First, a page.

All of the water Carlisle residents drink is stored in two massive million-gallon tanks on what is referred to as Basin Hill by the borough’s water treatment plant employees. But before it gets to resident’s cups, or even the tanks, the water goes through an intricate filtration and decontamination process.

It all starts in the Conodoguinet Creek.

Several hundred yards from Carlisle Water Treatment Plant on Long’s Gap Road, a man-made dam impounds water, allowing plant employees to take that water through the “headrace,” according to Pete Selan, the plant’s director, and an employee of the plant since 1985.

“The headrace serves as director of part of the creek for water that we can use to send through the Water Treatment Plant to reduce the contaminants and the algae and turbidity,” he said. “There’s pipes going underneath the road and they go into the basement where our raw water pumps are that bring water to and through the plant.”

Once the water is drawn from the creek and into the plant, it’s at that point chemicals are added to it.

Polyaluminum chloride acts like a “coagulate” to the solids in the water where it then settles in the plant’s sedimentation bases located outside of the plant. That way, the heavy materials in the water settle to the bottom and the cloudiness dissolves, since creek water is far from clear.

Back inside, the water is then transferred to eight filter basins inside of the plant where it’s filtered through an archaic, yet according to Selan, “very effective and typical method.”

The water is filtered through sand and then anthracite to remove whatever solids weren’t pulled from the outside basins. Carbon is added then for taste and odor control as well.

Clear, filtered and carbonated, the water then is transported through the underbelly of the facility. Once there, fluoride is added, as is chlorine to disinfect the water. At that stage, the water is constantly moving ... it never sits in the 50,000 gallon tank beneath the plant, because from there it’s moved to “Basin Hill,” the clearing just outside of the plant where the borough’s water is stored for residential use in one-million-gallon tanks.

“We’re producing clean water here, running it through an intense process, and that involves gravity, physically settling out the solids, then filtering it out anything that’s left to get it pristine,” Selan said.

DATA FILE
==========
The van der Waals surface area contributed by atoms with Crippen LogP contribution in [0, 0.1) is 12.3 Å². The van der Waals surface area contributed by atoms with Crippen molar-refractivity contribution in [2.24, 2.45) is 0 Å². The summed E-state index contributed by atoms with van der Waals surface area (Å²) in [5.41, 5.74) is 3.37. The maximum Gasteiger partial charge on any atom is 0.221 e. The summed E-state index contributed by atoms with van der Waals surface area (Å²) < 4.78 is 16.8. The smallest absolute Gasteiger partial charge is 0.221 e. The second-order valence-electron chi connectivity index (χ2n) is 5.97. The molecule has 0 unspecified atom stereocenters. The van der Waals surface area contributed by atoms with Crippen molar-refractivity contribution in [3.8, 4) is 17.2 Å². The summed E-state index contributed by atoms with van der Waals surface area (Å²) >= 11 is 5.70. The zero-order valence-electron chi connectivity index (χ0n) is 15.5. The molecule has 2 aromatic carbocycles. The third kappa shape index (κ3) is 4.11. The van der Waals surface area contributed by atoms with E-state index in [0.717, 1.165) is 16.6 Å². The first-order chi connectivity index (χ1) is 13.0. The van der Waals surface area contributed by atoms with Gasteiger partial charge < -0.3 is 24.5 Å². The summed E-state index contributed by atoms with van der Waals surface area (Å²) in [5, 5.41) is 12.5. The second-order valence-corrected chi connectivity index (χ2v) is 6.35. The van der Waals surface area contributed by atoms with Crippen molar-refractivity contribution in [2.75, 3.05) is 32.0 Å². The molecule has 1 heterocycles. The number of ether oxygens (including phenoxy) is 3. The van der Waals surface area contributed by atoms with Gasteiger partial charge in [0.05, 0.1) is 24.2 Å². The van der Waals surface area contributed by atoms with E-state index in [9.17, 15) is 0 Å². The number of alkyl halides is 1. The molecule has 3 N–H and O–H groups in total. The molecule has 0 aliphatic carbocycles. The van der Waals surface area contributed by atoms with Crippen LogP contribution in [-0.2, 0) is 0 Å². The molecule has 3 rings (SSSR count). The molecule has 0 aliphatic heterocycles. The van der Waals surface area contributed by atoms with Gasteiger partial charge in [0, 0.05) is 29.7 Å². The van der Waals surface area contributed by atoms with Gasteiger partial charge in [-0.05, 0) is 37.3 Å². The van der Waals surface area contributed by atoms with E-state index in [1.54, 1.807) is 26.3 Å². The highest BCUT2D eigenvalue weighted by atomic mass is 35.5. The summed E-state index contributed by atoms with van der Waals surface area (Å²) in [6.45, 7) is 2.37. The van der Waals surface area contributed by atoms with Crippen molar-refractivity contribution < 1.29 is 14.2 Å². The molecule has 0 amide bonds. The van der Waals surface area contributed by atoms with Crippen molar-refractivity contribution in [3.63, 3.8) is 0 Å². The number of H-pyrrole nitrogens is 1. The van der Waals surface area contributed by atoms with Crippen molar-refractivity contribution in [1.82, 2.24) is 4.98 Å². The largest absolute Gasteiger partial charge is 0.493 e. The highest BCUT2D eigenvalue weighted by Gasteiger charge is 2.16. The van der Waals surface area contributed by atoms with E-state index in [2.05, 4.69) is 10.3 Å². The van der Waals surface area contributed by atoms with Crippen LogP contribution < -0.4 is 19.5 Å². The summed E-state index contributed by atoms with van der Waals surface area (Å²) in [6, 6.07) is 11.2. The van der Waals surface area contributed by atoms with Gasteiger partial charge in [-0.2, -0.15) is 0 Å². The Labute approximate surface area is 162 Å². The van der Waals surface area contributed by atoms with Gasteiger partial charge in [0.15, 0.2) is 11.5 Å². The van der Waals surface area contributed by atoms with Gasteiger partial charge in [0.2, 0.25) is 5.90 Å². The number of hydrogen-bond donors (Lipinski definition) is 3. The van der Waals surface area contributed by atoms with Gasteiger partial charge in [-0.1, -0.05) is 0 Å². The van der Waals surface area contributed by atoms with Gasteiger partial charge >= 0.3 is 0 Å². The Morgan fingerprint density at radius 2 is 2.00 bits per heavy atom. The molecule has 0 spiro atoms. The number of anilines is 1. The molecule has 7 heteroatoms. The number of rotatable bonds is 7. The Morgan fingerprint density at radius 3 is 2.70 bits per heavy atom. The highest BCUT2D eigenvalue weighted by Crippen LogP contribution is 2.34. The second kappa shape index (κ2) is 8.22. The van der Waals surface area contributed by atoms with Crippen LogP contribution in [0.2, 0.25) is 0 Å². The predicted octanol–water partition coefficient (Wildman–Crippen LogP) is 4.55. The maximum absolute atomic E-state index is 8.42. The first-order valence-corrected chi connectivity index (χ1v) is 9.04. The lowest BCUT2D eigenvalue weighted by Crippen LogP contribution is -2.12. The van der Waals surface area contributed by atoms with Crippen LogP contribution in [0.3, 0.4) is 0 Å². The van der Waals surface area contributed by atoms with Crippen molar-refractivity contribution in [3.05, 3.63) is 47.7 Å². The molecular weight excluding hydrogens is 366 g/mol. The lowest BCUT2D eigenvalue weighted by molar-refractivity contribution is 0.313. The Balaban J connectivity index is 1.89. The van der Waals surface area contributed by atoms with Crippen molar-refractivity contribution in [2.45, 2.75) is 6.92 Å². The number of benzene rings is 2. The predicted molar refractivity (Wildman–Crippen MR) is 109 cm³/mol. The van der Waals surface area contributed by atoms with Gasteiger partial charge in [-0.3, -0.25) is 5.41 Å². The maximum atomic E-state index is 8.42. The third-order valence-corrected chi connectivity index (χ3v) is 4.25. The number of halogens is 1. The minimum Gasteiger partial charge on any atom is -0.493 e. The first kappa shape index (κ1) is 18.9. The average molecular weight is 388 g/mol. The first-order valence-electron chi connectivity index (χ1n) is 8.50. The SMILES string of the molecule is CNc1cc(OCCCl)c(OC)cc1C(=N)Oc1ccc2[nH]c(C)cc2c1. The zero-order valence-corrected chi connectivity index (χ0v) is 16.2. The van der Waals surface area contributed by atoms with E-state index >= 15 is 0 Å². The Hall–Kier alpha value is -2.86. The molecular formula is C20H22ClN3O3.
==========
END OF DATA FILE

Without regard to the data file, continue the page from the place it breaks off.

To ensure the quality of the water and that the facility is running as it should, the Pennsylvania Department of Environmental Protection requires monthly and quarterly testing results from the plant, but will also send agents unannounced to perform “surprise inspections,” according to Selan.

“We have to follow the DEP’s regulations. They determine at what levels the chlorine should be and how clean the water is by measuring turbidity,” he added.

Of all the costs associated with keeping the facility up and running, the chemicals are the least of the three major costs. Electricity at the facility and staff salaries are the two main expenses.

According to Borough Manager Matt Candland, chemicals used to treat the water at the plant have cost the borough about $136,000 so far this year. The electricity expense totals about $189,000, and staff salaries for six operators, one mechanic and Selan total approximately $516,000.

Buying in bulk is the cheapest and most efficient way to purchase the chemicals needed to treat the water, so once a year plant employees draw up a specification on what’s been used and what’s needed, then open bids in April for the chemical companies.


One wall in the plant, which Selan seems to no longer pay much attention too, is laden with awards from top to bottom, most recently the 5-Year Excellence in Water Treatment Award by the 2016 Partnership for Safe Water.

“Some of these things don’t just happen overnight, these accomplishments occur over the long term due to careful attention to detail, regulatory compliance and long term strategic planning,” Candland said.

The water residents drink may come from a source laden with trash and even fish—who are specifically screened for through a grated mesh cover over the dam’s headrace — however, Selan said that’s typical of many water sources for any given municipality.

Still, along with the DEP-required testing, the plant once a year sends out an annual report to all residents and borough staff in an effort to stay transparent and ensure people drinking the water throughout Carlisle it’s been filtered and is safe to consume.


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